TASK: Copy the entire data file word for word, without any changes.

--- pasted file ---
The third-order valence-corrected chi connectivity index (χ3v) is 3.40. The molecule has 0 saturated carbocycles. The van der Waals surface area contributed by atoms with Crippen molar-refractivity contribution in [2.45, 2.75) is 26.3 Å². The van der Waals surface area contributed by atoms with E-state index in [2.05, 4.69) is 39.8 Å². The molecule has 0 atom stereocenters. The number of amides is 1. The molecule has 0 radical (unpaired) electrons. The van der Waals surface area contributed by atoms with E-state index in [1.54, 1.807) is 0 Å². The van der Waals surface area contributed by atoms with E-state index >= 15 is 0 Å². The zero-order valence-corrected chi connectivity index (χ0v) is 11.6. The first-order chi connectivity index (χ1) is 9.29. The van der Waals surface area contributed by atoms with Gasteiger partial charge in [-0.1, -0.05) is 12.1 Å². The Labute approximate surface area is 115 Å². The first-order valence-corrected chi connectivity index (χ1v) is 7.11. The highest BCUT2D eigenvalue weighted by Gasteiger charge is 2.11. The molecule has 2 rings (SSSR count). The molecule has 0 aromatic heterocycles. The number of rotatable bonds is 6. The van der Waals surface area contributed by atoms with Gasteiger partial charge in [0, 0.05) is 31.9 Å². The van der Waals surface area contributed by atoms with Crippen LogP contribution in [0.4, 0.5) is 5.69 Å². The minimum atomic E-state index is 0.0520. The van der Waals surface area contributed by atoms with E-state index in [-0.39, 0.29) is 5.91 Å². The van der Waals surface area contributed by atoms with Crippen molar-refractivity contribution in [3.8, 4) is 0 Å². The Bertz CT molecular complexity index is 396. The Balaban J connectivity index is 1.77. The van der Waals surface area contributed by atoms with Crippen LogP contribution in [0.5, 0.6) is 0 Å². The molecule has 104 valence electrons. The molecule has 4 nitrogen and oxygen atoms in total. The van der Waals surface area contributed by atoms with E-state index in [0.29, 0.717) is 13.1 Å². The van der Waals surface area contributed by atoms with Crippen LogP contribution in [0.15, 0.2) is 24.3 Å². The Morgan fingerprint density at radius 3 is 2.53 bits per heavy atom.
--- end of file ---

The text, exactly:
The third-order valence-corrected chi connectivity index (χ3v) is 3.40. The molecule has 0 saturated carbocycles. The van der Waals surface area contributed by atoms with Crippen molar-refractivity contribution in [2.45, 2.75) is 26.3 Å². The van der Waals surface area contributed by atoms with E-state index in [2.05, 4.69) is 39.8 Å². The molecule has 0 atom stereocenters. The number of amides is 1. The molecule has 0 radical (unpaired) electrons. The van der Waals surface area contributed by atoms with E-state index in [1.54, 1.807) is 0 Å². The van der Waals surface area contributed by atoms with E-state index >= 15 is 0 Å². The zero-order valence-corrected chi connectivity index (χ0v) is 11.6. The first-order chi connectivity index (χ1) is 9.29. The van der Waals surface area contributed by atoms with Gasteiger partial charge in [-0.1, -0.05) is 12.1 Å². The Labute approximate surface area is 115 Å². The first-order valence-corrected chi connectivity index (χ1v) is 7.11. The highest BCUT2D eigenvalue weighted by Gasteiger charge is 2.11. The molecule has 2 rings (SSSR count). The molecule has 0 aromatic heterocycles. The number of rotatable bonds is 6. The van der Waals surface area contributed by atoms with Gasteiger partial charge in [0, 0.05) is 31.9 Å². The van der Waals surface area contributed by atoms with Crippen LogP contribution in [0.4, 0.5) is 5.69 Å². The minimum atomic E-state index is 0.0520. The van der Waals surface area contributed by atoms with E-state index in [-0.39, 0.29) is 5.91 Å². The van der Waals surface area contributed by atoms with Crippen molar-refractivity contribution in [3.8, 4) is 0 Å². The Bertz CT molecular complexity index is 396. The Balaban J connectivity index is 1.77. The van der Waals surface area contributed by atoms with Crippen LogP contribution in [0.5, 0.6) is 0 Å². The molecule has 104 valence electrons. The molecule has 4 nitrogen and oxygen atoms in total. The van der Waals surface area contributed by atoms with E-state index in [0.29, 0.717) is 13.1 Å². The van der Waals surface area contributed by atoms with Crippen LogP contribution in [0.15, 0.2) is 24.3 Å². The Morgan fingerprint density at radius 3 is 2.53 bits per heavy atom.